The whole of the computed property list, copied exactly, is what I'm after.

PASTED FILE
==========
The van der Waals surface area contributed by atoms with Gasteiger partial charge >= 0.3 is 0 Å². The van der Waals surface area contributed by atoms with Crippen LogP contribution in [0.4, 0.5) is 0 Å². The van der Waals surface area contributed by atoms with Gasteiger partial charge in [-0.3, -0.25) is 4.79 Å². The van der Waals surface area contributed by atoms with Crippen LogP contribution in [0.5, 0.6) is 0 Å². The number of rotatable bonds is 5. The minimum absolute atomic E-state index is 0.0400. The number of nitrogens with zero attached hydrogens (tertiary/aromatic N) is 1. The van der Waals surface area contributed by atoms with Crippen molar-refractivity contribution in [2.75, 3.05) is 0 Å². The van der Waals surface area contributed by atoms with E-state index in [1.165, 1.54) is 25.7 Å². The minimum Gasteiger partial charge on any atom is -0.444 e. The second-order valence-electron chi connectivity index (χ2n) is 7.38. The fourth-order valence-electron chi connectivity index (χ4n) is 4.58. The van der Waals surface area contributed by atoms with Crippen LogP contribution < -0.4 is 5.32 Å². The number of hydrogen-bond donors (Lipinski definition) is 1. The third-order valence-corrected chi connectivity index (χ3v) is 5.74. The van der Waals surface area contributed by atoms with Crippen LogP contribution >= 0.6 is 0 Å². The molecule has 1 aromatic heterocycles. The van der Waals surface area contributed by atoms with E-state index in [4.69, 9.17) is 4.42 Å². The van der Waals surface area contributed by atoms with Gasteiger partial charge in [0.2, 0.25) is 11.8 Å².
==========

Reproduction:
The van der Waals surface area contributed by atoms with Gasteiger partial charge >= 0.3 is 0 Å². The van der Waals surface area contributed by atoms with Crippen LogP contribution in [0.4, 0.5) is 0 Å². The van der Waals surface area contributed by atoms with Gasteiger partial charge in [-0.3, -0.25) is 4.79 Å². The van der Waals surface area contributed by atoms with Crippen LogP contribution in [0.5, 0.6) is 0 Å². The number of rotatable bonds is 5. The minimum absolute atomic E-state index is 0.0400. The number of nitrogens with zero attached hydrogens (tertiary/aromatic N) is 1. The van der Waals surface area contributed by atoms with Crippen molar-refractivity contribution in [2.75, 3.05) is 0 Å². The van der Waals surface area contributed by atoms with E-state index in [1.165, 1.54) is 25.7 Å². The minimum Gasteiger partial charge on any atom is -0.444 e. The second-order valence-electron chi connectivity index (χ2n) is 7.38. The fourth-order valence-electron chi connectivity index (χ4n) is 4.58. The van der Waals surface area contributed by atoms with Crippen LogP contribution < -0.4 is 5.32 Å². The number of hydrogen-bond donors (Lipinski definition) is 1. The third-order valence-corrected chi connectivity index (χ3v) is 5.74. The van der Waals surface area contributed by atoms with Crippen LogP contribution >= 0.6 is 0 Å². The molecule has 1 aromatic heterocycles. The van der Waals surface area contributed by atoms with E-state index in [4.69, 9.17) is 4.42 Å². The van der Waals surface area contributed by atoms with Gasteiger partial charge in [0.2, 0.25) is 11.8 Å².